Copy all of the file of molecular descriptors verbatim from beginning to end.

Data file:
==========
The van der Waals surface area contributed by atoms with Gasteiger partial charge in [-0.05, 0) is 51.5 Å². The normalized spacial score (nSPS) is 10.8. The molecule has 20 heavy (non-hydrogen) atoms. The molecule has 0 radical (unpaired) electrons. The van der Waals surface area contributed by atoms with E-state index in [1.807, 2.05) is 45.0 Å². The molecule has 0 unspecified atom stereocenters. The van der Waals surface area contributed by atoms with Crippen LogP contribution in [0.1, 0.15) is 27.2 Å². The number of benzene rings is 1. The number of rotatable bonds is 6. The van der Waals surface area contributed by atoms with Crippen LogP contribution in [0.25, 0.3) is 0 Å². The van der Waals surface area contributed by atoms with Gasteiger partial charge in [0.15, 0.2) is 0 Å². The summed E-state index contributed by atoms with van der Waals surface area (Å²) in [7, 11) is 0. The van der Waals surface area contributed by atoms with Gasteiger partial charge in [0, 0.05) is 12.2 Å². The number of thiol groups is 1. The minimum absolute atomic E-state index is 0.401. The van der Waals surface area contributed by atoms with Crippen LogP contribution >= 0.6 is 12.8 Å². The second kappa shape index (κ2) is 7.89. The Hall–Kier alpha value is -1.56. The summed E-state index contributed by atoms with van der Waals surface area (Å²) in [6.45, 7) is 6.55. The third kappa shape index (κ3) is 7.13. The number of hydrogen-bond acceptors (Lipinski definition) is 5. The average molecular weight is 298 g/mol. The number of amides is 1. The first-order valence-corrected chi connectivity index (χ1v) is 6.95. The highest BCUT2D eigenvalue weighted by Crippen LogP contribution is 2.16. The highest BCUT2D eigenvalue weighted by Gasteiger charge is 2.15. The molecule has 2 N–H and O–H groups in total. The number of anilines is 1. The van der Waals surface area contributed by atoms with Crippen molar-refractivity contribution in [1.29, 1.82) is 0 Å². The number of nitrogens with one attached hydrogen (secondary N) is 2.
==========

The van der Waals surface area contributed by atoms with Gasteiger partial charge in [-0.05, 0) is 51.5 Å². The normalized spacial score (nSPS) is 10.8. The molecule has 20 heavy (non-hydrogen) atoms. The molecule has 0 radical (unpaired) electrons. The van der Waals surface area contributed by atoms with E-state index in [1.807, 2.05) is 45.0 Å². The molecule has 0 unspecified atom stereocenters. The van der Waals surface area contributed by atoms with Crippen LogP contribution in [0.1, 0.15) is 27.2 Å². The number of benzene rings is 1. The number of rotatable bonds is 6. The van der Waals surface area contributed by atoms with Crippen LogP contribution in [0.25, 0.3) is 0 Å². The van der Waals surface area contributed by atoms with Gasteiger partial charge in [0.15, 0.2) is 0 Å². The summed E-state index contributed by atoms with van der Waals surface area (Å²) in [7, 11) is 0. The van der Waals surface area contributed by atoms with Gasteiger partial charge in [0, 0.05) is 12.2 Å². The number of thiol groups is 1. The minimum absolute atomic E-state index is 0.401. The van der Waals surface area contributed by atoms with Crippen LogP contribution >= 0.6 is 12.8 Å². The second kappa shape index (κ2) is 7.89. The Hall–Kier alpha value is -1.56. The summed E-state index contributed by atoms with van der Waals surface area (Å²) in [6.45, 7) is 6.55. The third kappa shape index (κ3) is 7.13. The number of hydrogen-bond acceptors (Lipinski definition) is 5. The average molecular weight is 298 g/mol. The number of amides is 1. The first-order valence-corrected chi connectivity index (χ1v) is 6.95. The highest BCUT2D eigenvalue weighted by Crippen LogP contribution is 2.16. The highest BCUT2D eigenvalue weighted by Gasteiger charge is 2.15. The molecule has 2 N–H and O–H groups in total. The number of anilines is 1. The van der Waals surface area contributed by atoms with Crippen molar-refractivity contribution in [1.29, 1.82) is 0 Å². The number of nitrogens with one attached hydrogen (secondary N) is 2.